With Brazil already qualifying, the CONMEBOL's nine remaining teams vie for four Cup spots and the 5th place team to participate in the four-team play-off with other conferences. Six teams from South America could see Cup action. CONMEBOL games will start in October 2011. The AFC has 42 participants and pitted teams ranked #28-43 (earlier this year) with the eight victors advancing to Round 2. The second round will be concluded on July 28th where teams ranked #6-27 and the eight Round 1 winners will face off. The fifteen winners of the second round and the teams ranked #1-5 will advance to third round action. The 20 teams will be selected into five groups of four teams. The winner and runner-up of each group will move to Round 4. The fourth round will consist of two groups of five, with the top two teams in each group earning a Cup berth. The 3rd place team from each group will square off to decide who will be deemed the 5th seed. The 5th place team will advance to the four-team playoff.
The OFC will send only 11 teams into Cup qualification. The bottom four seeds, #8-11, will form Round 1 play, with the top team moving to Round 2. Second round action will present two groups of four teams. The winner and runner-up will form Round 3. The victor of the OFC's final round will advance to the four-team playoff. First round action begins in August 2011. The latest FIFA world rankings are as follows: 1-Spain, 2-Netherlands, 3-Germany, 4-Brazil, 5-Uruguay, 6-England, 7-Portugal, 8-Italy, 9-Croatia, 10-Argentina. The United States fell to #30. FIFA stated there are 175 teams who are in qualifications for '14 Cup action (the editor hypothesizes this number does not include countries already eliminated due to the total of 203 before any games took place).
This past weekend saw two players, Bert Blyleven and Roberto Alomar, enter the Hall of Fame. Also inducted was the architect of the Toronto Blue Jays 1992 and 1993 World Series triumphs and the Philadelphia Phillies 2008 championship, Pat Gillick. Gillick spent most of his years as general manager with Toronto (1978-1994) and had short stints with Baltimore (1996-98), Seattle (2000-03) and Philadelphia (2006-08). While each team enjoyed post-season action during his tenure (and Toronto, Baltimore and Seattle suffering a decline in the standings after his departure), in my opinion Gillick was the fore-runner to buying World Series titles and "renting" superstars who were in the final year(s) of their current contract. Although it has since put a strain on baseball's 'balance of power,' I must admit he provided the results he was expected to.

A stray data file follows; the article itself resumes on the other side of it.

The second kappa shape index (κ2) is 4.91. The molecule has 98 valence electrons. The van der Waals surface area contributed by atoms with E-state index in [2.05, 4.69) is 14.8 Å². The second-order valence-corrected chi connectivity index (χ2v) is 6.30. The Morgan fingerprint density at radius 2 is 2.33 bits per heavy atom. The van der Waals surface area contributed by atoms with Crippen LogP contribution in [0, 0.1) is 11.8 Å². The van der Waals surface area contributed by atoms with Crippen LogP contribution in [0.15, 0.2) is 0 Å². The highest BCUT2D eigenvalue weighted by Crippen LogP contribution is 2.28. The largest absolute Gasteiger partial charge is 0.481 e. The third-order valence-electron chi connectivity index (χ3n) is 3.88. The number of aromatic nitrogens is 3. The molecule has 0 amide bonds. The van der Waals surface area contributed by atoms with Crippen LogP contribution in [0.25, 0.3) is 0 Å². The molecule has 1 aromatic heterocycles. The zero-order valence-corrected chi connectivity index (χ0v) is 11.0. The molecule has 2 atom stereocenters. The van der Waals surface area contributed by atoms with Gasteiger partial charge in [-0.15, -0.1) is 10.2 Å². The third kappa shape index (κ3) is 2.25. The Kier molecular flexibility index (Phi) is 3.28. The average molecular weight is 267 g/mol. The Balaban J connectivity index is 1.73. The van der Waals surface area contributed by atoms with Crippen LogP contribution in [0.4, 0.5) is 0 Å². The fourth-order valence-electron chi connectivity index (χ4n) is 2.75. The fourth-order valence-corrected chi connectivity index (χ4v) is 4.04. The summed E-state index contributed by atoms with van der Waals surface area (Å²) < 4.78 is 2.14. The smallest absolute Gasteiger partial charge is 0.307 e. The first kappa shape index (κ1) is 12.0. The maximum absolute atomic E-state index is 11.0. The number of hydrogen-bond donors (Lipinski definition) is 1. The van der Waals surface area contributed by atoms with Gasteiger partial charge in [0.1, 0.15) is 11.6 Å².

Next year's first time entries are considered weak, as none are expected to come anywhere near ballot nomination. The 2013 Class is where a lot of current questions will be answered. If the Steroid Era was never known, it would present a Class to rival 1999's (Nolan Ryan, George Brett, Robin Yount and Carlton Fisk - who was not a '99er but made it the next year). The 2013 Class headliners are: Craig Biggio, Barry Bonds, Roger Clemens, Mike Piazza, Curt Schilling and Sammy Sosa. Before the steroid scandal, each player had a legitimate argument for 1st year enshrinement.